Plans for a £100 million investment in turning a surface coal mine near Ystradgynlais into a Global Testing Centre of Excellence for trains have taken a step forward.

Powys County Council’s planning committee approved an application by Celtic Energy Limited to adapt the land at the Nant Helen site, making it suitable for large-scale development.

Celtic Energy believe it could support a wide range of future uses including agriculture, woodland, nature conservation, leisure, tourism and employment – as well as the rail testing centre.

The plans take the form of two large looped land form platforms – although concerns were raised that building embankments above the village of Cae Hopkin and Brooklands Terrace could be dangerous because of drainage at the site.

Powys County Councillor David Thomas (Tawe- Uchaf, Labour), who called in the application, said: “This proposal is to put a huge embankment on top of what is already sodden and badly drained ground.

“We’re disappointed that the planning committee are not able to visit the site and view these concerns at ground level.”

Celtic Energy's agent Damian Barry, of Ove Arup, said: “The proposed earthworks are engineered to be stable in accordance to conventional rail and road embankments.”

Mr Berry added: “The Welsh Government intends to bring forward its application for a Global Centre of Rail Excellence in the next two months.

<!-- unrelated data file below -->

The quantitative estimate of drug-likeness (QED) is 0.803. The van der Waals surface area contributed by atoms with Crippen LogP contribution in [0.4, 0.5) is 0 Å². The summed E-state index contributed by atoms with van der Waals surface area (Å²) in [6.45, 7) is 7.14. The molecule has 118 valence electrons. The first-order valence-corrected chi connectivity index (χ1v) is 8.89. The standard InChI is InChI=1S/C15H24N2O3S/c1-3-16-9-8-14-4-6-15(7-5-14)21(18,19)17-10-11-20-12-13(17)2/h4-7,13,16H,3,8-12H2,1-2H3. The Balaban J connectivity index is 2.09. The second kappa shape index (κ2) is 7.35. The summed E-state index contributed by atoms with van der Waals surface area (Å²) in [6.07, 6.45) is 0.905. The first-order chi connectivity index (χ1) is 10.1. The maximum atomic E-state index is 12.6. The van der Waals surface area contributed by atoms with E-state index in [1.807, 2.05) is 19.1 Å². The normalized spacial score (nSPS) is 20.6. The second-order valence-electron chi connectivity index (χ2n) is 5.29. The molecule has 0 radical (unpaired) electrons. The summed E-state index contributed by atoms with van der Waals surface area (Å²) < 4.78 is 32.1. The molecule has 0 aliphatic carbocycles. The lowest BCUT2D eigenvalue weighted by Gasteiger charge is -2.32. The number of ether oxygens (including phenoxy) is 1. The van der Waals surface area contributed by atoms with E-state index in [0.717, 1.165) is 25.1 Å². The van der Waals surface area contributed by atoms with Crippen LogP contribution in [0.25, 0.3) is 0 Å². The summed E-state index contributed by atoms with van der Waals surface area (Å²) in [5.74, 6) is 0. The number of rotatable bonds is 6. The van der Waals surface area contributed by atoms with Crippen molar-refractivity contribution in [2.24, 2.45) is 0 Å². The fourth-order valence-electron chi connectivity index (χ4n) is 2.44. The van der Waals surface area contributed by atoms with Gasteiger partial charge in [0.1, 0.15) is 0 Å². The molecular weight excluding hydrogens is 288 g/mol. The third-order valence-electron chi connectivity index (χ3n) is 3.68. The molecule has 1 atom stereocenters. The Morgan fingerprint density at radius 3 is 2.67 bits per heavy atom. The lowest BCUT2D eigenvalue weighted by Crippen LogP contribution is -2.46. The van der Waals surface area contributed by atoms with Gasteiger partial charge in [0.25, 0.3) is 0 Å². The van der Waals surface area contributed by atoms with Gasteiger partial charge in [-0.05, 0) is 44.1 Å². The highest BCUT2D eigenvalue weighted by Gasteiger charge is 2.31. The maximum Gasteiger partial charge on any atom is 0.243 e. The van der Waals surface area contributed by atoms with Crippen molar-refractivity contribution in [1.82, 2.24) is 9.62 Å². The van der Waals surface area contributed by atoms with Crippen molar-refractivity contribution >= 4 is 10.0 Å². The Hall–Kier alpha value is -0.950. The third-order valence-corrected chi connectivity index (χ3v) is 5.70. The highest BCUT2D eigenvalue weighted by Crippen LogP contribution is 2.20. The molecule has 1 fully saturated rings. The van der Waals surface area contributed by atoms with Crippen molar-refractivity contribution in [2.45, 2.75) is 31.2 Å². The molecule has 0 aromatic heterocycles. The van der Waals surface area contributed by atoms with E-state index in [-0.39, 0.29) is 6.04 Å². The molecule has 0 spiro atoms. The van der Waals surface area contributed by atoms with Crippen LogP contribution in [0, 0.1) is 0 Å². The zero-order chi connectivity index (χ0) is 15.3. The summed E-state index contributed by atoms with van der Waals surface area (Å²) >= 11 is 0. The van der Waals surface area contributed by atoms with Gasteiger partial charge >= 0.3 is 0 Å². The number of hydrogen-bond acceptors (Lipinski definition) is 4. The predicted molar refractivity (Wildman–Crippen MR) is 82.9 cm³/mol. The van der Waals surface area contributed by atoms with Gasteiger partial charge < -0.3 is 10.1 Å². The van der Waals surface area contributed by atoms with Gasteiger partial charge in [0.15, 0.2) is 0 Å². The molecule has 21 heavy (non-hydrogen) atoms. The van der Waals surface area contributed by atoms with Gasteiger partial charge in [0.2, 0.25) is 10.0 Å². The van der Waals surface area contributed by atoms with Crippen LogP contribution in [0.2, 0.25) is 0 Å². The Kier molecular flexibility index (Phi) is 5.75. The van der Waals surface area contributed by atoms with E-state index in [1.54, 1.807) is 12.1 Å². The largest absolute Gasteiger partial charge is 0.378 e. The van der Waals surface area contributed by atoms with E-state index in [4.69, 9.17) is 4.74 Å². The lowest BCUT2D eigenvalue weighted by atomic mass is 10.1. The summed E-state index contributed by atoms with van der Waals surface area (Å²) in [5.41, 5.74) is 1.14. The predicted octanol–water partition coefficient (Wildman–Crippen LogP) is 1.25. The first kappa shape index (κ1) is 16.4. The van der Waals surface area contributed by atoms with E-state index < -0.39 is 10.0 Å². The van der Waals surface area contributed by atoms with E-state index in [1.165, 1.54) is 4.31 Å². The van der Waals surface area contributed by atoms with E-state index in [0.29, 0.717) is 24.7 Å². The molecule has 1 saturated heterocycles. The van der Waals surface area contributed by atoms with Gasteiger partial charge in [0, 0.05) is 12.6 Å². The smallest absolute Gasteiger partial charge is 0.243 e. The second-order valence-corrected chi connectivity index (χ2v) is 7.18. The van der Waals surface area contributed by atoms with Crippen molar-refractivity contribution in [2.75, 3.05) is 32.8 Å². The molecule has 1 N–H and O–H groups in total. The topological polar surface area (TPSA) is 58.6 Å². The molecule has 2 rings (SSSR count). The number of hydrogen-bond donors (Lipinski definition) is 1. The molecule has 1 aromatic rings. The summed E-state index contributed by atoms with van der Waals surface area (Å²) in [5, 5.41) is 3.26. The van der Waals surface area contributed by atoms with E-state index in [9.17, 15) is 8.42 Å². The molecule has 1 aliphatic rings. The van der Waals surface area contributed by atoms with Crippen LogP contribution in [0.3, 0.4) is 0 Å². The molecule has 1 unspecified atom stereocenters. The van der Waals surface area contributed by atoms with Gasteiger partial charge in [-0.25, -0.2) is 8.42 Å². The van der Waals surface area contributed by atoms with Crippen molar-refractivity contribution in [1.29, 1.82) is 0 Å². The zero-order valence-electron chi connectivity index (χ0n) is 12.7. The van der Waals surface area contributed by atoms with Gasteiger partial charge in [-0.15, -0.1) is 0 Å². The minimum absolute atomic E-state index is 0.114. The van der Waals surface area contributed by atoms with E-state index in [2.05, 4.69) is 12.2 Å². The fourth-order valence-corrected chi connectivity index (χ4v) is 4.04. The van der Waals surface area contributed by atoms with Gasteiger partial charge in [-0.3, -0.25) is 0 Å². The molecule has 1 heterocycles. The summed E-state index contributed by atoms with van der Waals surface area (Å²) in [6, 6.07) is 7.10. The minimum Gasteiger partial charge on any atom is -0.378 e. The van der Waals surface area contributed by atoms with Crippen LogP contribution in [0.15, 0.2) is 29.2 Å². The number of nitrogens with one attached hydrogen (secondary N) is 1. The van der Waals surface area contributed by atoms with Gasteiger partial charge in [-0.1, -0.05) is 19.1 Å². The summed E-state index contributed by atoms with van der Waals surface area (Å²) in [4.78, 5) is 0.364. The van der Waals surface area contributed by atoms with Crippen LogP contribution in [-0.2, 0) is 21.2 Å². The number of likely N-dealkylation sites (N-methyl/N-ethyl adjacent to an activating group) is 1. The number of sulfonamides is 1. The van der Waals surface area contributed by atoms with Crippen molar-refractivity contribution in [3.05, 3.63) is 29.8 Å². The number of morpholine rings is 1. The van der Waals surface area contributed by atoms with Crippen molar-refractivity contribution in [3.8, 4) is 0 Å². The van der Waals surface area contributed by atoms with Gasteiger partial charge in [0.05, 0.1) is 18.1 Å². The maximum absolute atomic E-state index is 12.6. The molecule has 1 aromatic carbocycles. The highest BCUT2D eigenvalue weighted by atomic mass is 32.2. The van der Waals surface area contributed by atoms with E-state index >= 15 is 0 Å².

“If you approve this application today it will unlock an exciting next chapter for this site for the local economy and communities.”

Regional mineral and waste planning manager, Hugh Towns, said: “There is still a lot of work required before the embankment is constructed, there are a number of planning conditions proposed to ensure we understand exactly what the ground conditions are before any construction work is undertaken.

“The same goes for the related issue of water and drainage.”

Councillor Huw Williams (Ystradgynlais – Labour) said: “This planning application is being considered in the context of another application of international significance.

“It’s difficult to ignore that for the top end of the Swansea valley where there is a need for economic benefit.”

Cllr Williams wanted to see the residents of Cae Hopkin’s views on the embankment given weight and that more detailed discharge condition applications for the embankments and drainage would be discussed again.

Committee chairman, Councillor Karl Lewis (Llandinam – Conservative) added: “There is another opportunity to scrutinise the geotech (embankment) plans and the drainage.”

With this assurance the application was approved with 16 votes in favour and one abstention.